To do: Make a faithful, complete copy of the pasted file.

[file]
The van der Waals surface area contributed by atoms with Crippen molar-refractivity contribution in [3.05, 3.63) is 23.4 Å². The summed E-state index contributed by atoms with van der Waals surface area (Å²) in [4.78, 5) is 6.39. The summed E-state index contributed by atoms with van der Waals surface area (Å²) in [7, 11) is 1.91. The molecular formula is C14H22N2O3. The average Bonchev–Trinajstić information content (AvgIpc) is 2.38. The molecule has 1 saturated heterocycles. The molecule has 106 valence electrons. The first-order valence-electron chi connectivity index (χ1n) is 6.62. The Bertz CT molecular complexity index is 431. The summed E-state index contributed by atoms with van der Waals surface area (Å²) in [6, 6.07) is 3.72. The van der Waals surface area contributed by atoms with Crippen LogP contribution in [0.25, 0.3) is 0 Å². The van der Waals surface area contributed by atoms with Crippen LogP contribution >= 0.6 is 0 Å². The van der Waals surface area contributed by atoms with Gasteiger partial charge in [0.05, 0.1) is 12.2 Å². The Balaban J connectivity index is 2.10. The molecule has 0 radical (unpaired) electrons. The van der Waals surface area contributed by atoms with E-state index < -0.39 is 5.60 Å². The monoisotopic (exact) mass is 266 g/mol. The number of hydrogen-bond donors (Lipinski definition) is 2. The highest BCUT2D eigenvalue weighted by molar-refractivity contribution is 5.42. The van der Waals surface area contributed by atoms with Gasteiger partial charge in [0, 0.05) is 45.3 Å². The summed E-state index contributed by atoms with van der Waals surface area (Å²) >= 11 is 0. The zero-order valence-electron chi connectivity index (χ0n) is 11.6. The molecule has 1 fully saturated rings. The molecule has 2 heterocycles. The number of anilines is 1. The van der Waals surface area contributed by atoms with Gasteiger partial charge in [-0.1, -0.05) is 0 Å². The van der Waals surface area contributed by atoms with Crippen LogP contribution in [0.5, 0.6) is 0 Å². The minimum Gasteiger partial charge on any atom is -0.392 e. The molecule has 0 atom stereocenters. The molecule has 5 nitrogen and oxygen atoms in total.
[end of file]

The van der Waals surface area contributed by atoms with Crippen molar-refractivity contribution in [3.05, 3.63) is 23.4 Å². The summed E-state index contributed by atoms with van der Waals surface area (Å²) in [4.78, 5) is 6.39. The summed E-state index contributed by atoms with van der Waals surface area (Å²) in [7, 11) is 1.91. The molecular formula is C14H22N2O3. The average Bonchev–Trinajstić information content (AvgIpc) is 2.38. The molecule has 1 saturated heterocycles. The molecule has 106 valence electrons. The first-order valence-electron chi connectivity index (χ1n) is 6.62. The Bertz CT molecular complexity index is 431. The summed E-state index contributed by atoms with van der Waals surface area (Å²) in [6, 6.07) is 3.72. The van der Waals surface area contributed by atoms with Crippen LogP contribution in [0.25, 0.3) is 0 Å². The van der Waals surface area contributed by atoms with Crippen LogP contribution >= 0.6 is 0 Å². The van der Waals surface area contributed by atoms with Gasteiger partial charge in [0.05, 0.1) is 12.2 Å². The Balaban J connectivity index is 2.10. The molecule has 0 radical (unpaired) electrons. The van der Waals surface area contributed by atoms with E-state index < -0.39 is 5.60 Å². The monoisotopic (exact) mass is 266 g/mol. The number of hydrogen-bond donors (Lipinski definition) is 2. The highest BCUT2D eigenvalue weighted by molar-refractivity contribution is 5.42. The van der Waals surface area contributed by atoms with Gasteiger partial charge in [0, 0.05) is 45.3 Å². The summed E-state index contributed by atoms with van der Waals surface area (Å²) >= 11 is 0. The zero-order valence-electron chi connectivity index (χ0n) is 11.6. The molecule has 1 fully saturated rings. The molecule has 2 heterocycles. The number of anilines is 1. The van der Waals surface area contributed by atoms with Gasteiger partial charge in [-0.1, -0.05) is 0 Å². The van der Waals surface area contributed by atoms with Crippen LogP contribution in [0.5, 0.6) is 0 Å². The minimum Gasteiger partial charge on any atom is -0.392 e. The molecule has 0 atom stereocenters. The molecule has 5 nitrogen and oxygen atoms in total.